Tuesday, 14 October 2008

A little bit of history

Today I'm taking you on a tour in Villa Cooper, the house where my sewing club Järvenpään Käsintekijät has its shop since this summer. This log villa was built at the same time and by the same team as Sibelius' Ainola, in 1904. The architect for both houses was Lars Sonck, a famous Finnish architect. The cathedral of Tampere is also by him, so I have known his work already as a little girl when I lived in Tampere.

This villa was originally Villa Enckell, built for the daughter of the Järvenpää Estate, Sigrid Ehrström, and her husband Carl Gustaf Enckell. They were members of the artist society by the lake Tuusulanjärvi. The couple gave up their villa, and in 1919 or thereabouts the villa was moved to the present location, to be used as an eating house for the workers of the plant improvement farm of the estate. However, the estate went bankrupt like many farms at that time, and in 1931 the carpet manufacturer Edward Cooper and his wife Agneta bought the building. It was renamed Villa Cooper. In 2004, when Agneta Cooper died, the town of Järvenpää became the owner of the villa.



There are a couple of corners left in the original state, and the hand made items our club has for sale are exhibited on the original tables and shelves of the Cooper home. This was the office of Edward Cooper:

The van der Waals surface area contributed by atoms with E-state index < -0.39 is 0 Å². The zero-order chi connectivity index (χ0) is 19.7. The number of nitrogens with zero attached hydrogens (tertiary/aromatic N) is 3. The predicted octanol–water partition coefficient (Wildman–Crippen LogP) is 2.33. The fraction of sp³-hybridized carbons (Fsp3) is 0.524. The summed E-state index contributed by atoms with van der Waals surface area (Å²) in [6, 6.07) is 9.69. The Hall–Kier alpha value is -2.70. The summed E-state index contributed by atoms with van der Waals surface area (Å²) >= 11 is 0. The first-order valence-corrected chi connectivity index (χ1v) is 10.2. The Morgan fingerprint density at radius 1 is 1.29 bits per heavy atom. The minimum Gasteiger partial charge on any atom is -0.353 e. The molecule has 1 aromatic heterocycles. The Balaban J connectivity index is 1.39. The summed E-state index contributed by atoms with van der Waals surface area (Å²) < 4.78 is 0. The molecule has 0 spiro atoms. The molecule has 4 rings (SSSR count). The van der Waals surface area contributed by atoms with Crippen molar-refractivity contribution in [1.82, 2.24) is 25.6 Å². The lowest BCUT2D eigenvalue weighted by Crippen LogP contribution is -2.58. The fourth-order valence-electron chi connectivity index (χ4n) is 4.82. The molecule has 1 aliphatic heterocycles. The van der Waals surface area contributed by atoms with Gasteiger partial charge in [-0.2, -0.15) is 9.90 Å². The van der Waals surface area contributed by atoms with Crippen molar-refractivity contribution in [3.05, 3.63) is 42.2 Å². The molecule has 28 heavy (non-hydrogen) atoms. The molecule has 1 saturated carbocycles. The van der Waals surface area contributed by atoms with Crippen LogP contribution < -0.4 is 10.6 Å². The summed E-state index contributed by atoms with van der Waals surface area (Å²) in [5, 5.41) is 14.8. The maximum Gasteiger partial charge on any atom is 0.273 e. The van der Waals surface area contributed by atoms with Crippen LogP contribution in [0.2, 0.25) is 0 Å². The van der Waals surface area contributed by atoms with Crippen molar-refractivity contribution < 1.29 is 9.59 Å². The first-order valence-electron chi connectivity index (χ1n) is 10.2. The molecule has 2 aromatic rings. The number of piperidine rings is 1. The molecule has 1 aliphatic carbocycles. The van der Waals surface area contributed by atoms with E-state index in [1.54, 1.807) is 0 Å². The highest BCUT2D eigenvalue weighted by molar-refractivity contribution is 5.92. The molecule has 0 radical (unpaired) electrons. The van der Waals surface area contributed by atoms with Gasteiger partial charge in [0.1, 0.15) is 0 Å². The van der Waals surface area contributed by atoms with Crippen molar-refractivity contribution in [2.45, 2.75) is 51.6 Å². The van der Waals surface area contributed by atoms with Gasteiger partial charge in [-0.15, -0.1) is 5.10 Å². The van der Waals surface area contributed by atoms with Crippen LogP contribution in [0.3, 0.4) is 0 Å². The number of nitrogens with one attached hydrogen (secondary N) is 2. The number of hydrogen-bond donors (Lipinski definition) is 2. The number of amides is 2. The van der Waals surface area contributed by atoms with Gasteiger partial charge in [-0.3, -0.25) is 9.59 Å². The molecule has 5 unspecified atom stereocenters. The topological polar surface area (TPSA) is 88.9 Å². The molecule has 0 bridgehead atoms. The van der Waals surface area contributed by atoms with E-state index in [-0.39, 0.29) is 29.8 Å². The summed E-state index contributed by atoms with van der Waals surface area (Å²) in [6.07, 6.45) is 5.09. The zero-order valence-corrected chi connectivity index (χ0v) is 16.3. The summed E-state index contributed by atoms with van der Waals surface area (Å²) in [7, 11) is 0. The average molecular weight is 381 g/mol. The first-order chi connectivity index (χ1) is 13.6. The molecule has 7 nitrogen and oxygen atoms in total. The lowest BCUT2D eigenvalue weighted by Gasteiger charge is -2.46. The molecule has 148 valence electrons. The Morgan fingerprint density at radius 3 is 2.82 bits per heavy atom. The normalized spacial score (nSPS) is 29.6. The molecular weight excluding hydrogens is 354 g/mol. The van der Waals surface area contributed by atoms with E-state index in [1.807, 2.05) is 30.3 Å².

On the wall of the office are examples of the weaving skills of the carpet manufacturer, portraits of some famous personalities:



The next picture shows the big dining room with the dining table. The room is very dark, as the walls are untreated, round logs.



This is a closer look at the long row of windows.



The upstairs rooms are not in use before the renovation is completed. There will be office facilities for the club and the floor will not be open for public.



The books here arefrom my talented daughter Kaija, who has not seen this house yet.



This closet is next to the bookshelf, it is filled with toys now.



And this last picture completes the tour in the dining room, in the background is the office again.


I took some more pictures of the kitchen and the maid's room, but they will have to wait for next time.


The house is now open for the public at weekends when our shop is open from 10 a.m. to 4 p.m.; and the members who are working there as salespersons can give information about the villa and its history.

4 comments:

  1. This is truly beautiful and very interesting! I love Kaija's books displayed there. Are they for sale then? Do you have your meetings there?
    I love the outside of the buliding too.. that roof!

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  2. That is wonderful Ulla! I love the way the wood is left unpainted- it looks so beautiful and cosy and so in keeping with the landscape. I had to click on the details in the pics. I love the way the angels are watching from the windows. Thank you for showing it. I know so little about Finland so it's wonderful to see it through your eyes.

    What sweet looking books your daughter makes. Are they blank or tell a story?

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  3. Thank you for such a wonderful tour of Villa Cooper. I feel like I've been in a small part of Finland myself. What a delightful experience!

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  4. This is so interesting Ulla. The house is beautiful, like some I have seen in Sweden. You are so fortunate to be able to spend 'quality' time there, not just as a tourist passing through.

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